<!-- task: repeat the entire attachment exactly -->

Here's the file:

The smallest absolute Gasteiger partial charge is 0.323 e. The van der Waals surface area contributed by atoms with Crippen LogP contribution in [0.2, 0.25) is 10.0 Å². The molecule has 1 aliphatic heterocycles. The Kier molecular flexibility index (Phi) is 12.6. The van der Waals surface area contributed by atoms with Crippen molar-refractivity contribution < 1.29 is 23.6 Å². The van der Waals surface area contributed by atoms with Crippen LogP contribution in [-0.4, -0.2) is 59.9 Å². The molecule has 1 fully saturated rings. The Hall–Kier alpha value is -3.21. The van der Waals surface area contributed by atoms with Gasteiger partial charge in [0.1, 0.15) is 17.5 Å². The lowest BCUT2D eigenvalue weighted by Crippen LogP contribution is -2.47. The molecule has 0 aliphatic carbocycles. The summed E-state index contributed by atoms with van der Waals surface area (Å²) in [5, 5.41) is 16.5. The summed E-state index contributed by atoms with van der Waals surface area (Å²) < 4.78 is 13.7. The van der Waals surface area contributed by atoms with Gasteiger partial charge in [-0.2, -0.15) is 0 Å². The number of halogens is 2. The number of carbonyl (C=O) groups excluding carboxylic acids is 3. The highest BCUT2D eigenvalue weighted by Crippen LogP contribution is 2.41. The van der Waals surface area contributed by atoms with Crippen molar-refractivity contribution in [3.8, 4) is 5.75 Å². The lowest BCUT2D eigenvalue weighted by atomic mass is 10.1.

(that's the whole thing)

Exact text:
The smallest absolute Gasteiger partial charge is 0.323 e. The van der Waals surface area contributed by atoms with Crippen LogP contribution in [0.2, 0.25) is 10.0 Å². The molecule has 1 aliphatic heterocycles. The Kier molecular flexibility index (Phi) is 12.6. The van der Waals surface area contributed by atoms with Crippen molar-refractivity contribution < 1.29 is 23.6 Å². The van der Waals surface area contributed by atoms with Crippen LogP contribution in [-0.4, -0.2) is 59.9 Å². The molecule has 1 fully saturated rings. The Hall–Kier alpha value is -3.21. The van der Waals surface area contributed by atoms with Gasteiger partial charge in [0.1, 0.15) is 17.5 Å². The lowest BCUT2D eigenvalue weighted by Crippen LogP contribution is -2.47. The molecule has 0 aliphatic carbocycles. The summed E-state index contributed by atoms with van der Waals surface area (Å²) in [5, 5.41) is 16.5. The summed E-state index contributed by atoms with van der Waals surface area (Å²) < 4.78 is 13.7. The van der Waals surface area contributed by atoms with Gasteiger partial charge in [-0.2, -0.15) is 0 Å². The number of halogens is 2. The number of carbonyl (C=O) groups excluding carboxylic acids is 3. The highest BCUT2D eigenvalue weighted by Crippen LogP contribution is 2.41. The van der Waals surface area contributed by atoms with Crippen molar-refractivity contribution in [3.8, 4) is 5.75 Å². The lowest BCUT2D eigenvalue weighted by atomic mass is 10.1.